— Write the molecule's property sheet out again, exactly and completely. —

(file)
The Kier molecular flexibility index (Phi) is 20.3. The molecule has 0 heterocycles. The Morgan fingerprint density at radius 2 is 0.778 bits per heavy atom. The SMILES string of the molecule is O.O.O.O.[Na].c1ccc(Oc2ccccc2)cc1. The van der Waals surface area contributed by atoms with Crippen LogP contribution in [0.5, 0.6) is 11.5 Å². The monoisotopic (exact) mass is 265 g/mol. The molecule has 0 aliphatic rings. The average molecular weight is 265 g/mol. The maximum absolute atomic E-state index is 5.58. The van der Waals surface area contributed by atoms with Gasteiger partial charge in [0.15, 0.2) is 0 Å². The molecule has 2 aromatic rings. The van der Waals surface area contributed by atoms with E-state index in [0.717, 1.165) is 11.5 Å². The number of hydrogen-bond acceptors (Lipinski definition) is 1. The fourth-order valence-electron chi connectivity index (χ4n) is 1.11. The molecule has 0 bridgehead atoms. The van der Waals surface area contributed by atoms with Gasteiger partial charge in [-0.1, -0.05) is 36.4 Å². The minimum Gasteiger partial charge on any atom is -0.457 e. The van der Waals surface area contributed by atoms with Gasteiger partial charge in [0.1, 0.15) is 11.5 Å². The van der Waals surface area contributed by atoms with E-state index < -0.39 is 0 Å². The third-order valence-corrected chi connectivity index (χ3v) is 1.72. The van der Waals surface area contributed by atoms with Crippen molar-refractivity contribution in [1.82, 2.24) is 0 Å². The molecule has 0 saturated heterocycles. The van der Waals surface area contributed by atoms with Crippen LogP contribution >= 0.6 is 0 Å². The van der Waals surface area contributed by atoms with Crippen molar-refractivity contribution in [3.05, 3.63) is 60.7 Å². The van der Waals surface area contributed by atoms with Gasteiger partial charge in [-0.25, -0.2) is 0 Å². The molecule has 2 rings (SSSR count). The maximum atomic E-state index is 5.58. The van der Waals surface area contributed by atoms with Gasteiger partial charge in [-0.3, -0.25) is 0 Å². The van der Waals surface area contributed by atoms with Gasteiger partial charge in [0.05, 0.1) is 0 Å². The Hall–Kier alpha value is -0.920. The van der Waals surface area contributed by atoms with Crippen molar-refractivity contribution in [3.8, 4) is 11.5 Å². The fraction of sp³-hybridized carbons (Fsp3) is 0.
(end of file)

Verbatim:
The Kier molecular flexibility index (Phi) is 20.3. The molecule has 0 heterocycles. The Morgan fingerprint density at radius 2 is 0.778 bits per heavy atom. The SMILES string of the molecule is O.O.O.O.[Na].c1ccc(Oc2ccccc2)cc1. The van der Waals surface area contributed by atoms with Crippen LogP contribution in [0.5, 0.6) is 11.5 Å². The monoisotopic (exact) mass is 265 g/mol. The molecule has 0 aliphatic rings. The average molecular weight is 265 g/mol. The maximum absolute atomic E-state index is 5.58. The van der Waals surface area contributed by atoms with Gasteiger partial charge in [0.15, 0.2) is 0 Å². The molecule has 2 aromatic rings. The van der Waals surface area contributed by atoms with E-state index in [0.717, 1.165) is 11.5 Å². The number of hydrogen-bond acceptors (Lipinski definition) is 1. The fourth-order valence-electron chi connectivity index (χ4n) is 1.11. The molecule has 0 bridgehead atoms. The van der Waals surface area contributed by atoms with Gasteiger partial charge in [-0.1, -0.05) is 36.4 Å². The minimum Gasteiger partial charge on any atom is -0.457 e. The van der Waals surface area contributed by atoms with Gasteiger partial charge in [0.1, 0.15) is 11.5 Å². The van der Waals surface area contributed by atoms with E-state index < -0.39 is 0 Å². The third-order valence-corrected chi connectivity index (χ3v) is 1.72. The van der Waals surface area contributed by atoms with Crippen molar-refractivity contribution in [1.82, 2.24) is 0 Å². The molecule has 0 saturated heterocycles. The van der Waals surface area contributed by atoms with Crippen LogP contribution >= 0.6 is 0 Å². The van der Waals surface area contributed by atoms with Crippen molar-refractivity contribution in [3.05, 3.63) is 60.7 Å². The van der Waals surface area contributed by atoms with Gasteiger partial charge in [-0.25, -0.2) is 0 Å². The molecule has 2 rings (SSSR count). The maximum atomic E-state index is 5.58. The van der Waals surface area contributed by atoms with Gasteiger partial charge in [-0.3, -0.25) is 0 Å². The van der Waals surface area contributed by atoms with Gasteiger partial charge in [0.05, 0.1) is 0 Å². The Hall–Kier alpha value is -0.920. The van der Waals surface area contributed by atoms with Crippen molar-refractivity contribution in [3.8, 4) is 11.5 Å². The fraction of sp³-hybridized carbons (Fsp3) is 0.